Maharashtra chief minister Devendra Fadnavis, it looks, has bought peace with agitating ryots by promising to waive off loans of all farmers in the state, irrespective of landholding size. But this is peace that would obviously come at a cost. Earlier this month, just when the unrest has started, Fadnavis had announced a Rs 30,000-crore waiver for 40 lakh-odd small and marginal farmers whose loans were overdue.
The latest peace deal, hammered out with striking farmer organisations on Sunday, is supposedly a blanket waiver. That would, at an extreme, cover loans totaling an estimated Rs 1.14 crore made to all 1.36 crore farmers in Maharashtra. Even assuming the write-offs would be limited to full-time farmers — excluding government employees, professionals and others not dependent on agriculture as a primary source of income — and an individual cap of, say, Rs 1 lakh, the cost could well exceed Rs 50,000 crore.
But Maharashtra, we know, is not alone. Three months ago, the Yogi Adityanath administration in Uttar Pradesh had announced a Rs 36,000-crore loan waiver for small and marginal farmers, not as a response to any agitation but to fulfill a promise by Prime Minister Narendra Modi himself during the recent state assembly elections. It’s a matter of time before other states — Madhya Pradesh, Karnataka, Punjab and Haryana seem most likely at the moment — would be forced to follow suit. There may be a host of conditions attached to such waivers, apart from a long time interval between the time of announcement, official notification and actual implementation on the ground. But either way, we are talking of states having to pick up a tab of Rs 2-3 lakh crore, over and above their combined annual fiscal deficit of Rs 4.5-5 lakh crore.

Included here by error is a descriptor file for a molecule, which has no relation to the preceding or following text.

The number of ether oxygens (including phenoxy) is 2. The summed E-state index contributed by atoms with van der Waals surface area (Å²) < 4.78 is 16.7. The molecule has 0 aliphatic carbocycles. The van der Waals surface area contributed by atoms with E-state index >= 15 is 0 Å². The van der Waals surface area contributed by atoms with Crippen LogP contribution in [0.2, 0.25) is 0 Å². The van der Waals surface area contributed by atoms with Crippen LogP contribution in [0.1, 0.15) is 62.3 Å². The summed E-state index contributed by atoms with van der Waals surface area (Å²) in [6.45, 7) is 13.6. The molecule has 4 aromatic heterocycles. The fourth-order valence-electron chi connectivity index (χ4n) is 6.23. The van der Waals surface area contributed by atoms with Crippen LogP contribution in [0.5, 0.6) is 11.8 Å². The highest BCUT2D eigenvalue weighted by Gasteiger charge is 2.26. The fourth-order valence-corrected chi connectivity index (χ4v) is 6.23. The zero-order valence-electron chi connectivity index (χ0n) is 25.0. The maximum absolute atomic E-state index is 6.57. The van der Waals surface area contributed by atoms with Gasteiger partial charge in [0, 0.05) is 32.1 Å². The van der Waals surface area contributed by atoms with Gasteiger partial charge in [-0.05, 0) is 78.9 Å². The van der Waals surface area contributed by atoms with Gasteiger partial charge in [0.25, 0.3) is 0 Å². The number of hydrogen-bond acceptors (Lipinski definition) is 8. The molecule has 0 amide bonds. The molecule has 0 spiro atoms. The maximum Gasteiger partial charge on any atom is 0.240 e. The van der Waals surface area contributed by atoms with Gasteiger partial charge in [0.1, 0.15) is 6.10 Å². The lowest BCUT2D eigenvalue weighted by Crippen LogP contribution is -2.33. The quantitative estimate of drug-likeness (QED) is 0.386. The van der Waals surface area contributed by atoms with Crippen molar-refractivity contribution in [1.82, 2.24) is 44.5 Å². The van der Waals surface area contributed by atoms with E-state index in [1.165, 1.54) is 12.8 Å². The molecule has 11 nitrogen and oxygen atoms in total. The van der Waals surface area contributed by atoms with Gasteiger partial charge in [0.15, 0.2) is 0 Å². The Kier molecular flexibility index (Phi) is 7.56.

Now, there is no doubt that farmers in India are in a truly distressed state today. After successive droughts, this was a bumper crop year from which they should have benefited. Unfortunately, they were done in by low prices, for which demonetisation, it is now clear, was significantly to blame.
But that brings us to the essential point: If farm indebtedness is a result of bad harvests or unanticipated price crash, isn’t loan waiver, good or bad, only addressing the symptom rather than the disease? Assuming every deserving farmer would see his/her loan burden reduced by Rs one lakh — past experience with waivers point to tardy implementation, replete with faulty beneficiary selection — will it guarantee no repeat of the problem? We can be sure that Rs 2-3 lakh crore spent in rural roads, godowns, power supply, irrigation, agricultural research and crop insurance would generate farm incomes, which is the only sustainable antidote to indebtedness. If loan waiver was a solution, farmers shouldn’t have had any problems after 2008 — when the last big Rs 72,000-crore package came from the UPA.